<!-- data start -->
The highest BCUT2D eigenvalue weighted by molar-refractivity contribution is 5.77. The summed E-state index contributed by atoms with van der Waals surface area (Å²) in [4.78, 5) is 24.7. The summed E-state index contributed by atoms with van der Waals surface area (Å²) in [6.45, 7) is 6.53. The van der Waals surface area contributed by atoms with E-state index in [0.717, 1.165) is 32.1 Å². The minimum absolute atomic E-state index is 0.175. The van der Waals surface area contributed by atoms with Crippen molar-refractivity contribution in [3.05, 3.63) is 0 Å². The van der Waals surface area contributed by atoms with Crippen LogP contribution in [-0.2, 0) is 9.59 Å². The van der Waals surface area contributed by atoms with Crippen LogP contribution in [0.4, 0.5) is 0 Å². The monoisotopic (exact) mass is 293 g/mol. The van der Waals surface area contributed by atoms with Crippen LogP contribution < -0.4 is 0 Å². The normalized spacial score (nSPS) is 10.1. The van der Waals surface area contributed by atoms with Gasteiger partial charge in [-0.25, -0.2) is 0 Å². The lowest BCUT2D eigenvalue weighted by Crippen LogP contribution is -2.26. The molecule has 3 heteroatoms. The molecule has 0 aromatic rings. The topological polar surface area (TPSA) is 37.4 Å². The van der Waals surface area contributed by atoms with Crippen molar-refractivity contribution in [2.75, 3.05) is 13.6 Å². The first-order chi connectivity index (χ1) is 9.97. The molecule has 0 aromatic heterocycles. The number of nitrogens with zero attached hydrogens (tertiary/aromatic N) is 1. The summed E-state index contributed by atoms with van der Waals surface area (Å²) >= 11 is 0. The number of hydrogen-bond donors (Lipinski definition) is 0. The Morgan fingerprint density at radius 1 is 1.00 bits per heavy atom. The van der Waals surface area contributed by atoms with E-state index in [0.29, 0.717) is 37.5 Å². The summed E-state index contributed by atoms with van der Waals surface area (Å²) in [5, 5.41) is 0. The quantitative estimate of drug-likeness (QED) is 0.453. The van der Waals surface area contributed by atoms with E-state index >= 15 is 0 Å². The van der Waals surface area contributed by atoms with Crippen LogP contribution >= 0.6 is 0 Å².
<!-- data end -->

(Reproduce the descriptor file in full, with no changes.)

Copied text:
The highest BCUT2D eigenvalue weighted by molar-refractivity contribution is 5.77. The summed E-state index contributed by atoms with van der Waals surface area (Å²) in [4.78, 5) is 24.7. The summed E-state index contributed by atoms with van der Waals surface area (Å²) in [6.45, 7) is 6.53. The van der Waals surface area contributed by atoms with E-state index in [0.717, 1.165) is 32.1 Å². The minimum absolute atomic E-state index is 0.175. The van der Waals surface area contributed by atoms with Crippen molar-refractivity contribution in [3.05, 3.63) is 0 Å². The van der Waals surface area contributed by atoms with Crippen LogP contribution in [-0.2, 0) is 9.59 Å². The van der Waals surface area contributed by atoms with Crippen LogP contribution in [0.4, 0.5) is 0 Å². The monoisotopic (exact) mass is 293 g/mol. The van der Waals surface area contributed by atoms with Crippen LogP contribution < -0.4 is 0 Å². The normalized spacial score (nSPS) is 10.1. The van der Waals surface area contributed by atoms with Gasteiger partial charge in [-0.25, -0.2) is 0 Å². The lowest BCUT2D eigenvalue weighted by Crippen LogP contribution is -2.26. The molecule has 3 heteroatoms. The molecule has 0 aromatic rings. The topological polar surface area (TPSA) is 37.4 Å². The van der Waals surface area contributed by atoms with Crippen molar-refractivity contribution in [2.75, 3.05) is 13.6 Å². The first-order chi connectivity index (χ1) is 9.97. The molecule has 0 aromatic heterocycles. The number of nitrogens with zero attached hydrogens (tertiary/aromatic N) is 1. The summed E-state index contributed by atoms with van der Waals surface area (Å²) >= 11 is 0. The number of hydrogen-bond donors (Lipinski definition) is 0. The Morgan fingerprint density at radius 1 is 1.00 bits per heavy atom. The van der Waals surface area contributed by atoms with E-state index in [0.29, 0.717) is 37.5 Å². The summed E-state index contributed by atoms with van der Waals surface area (Å²) in [5, 5.41) is 0. The quantitative estimate of drug-likeness (QED) is 0.453. The van der Waals surface area contributed by atoms with E-state index >= 15 is 0 Å². The van der Waals surface area contributed by atoms with Crippen LogP contribution >= 0.6 is 0 Å².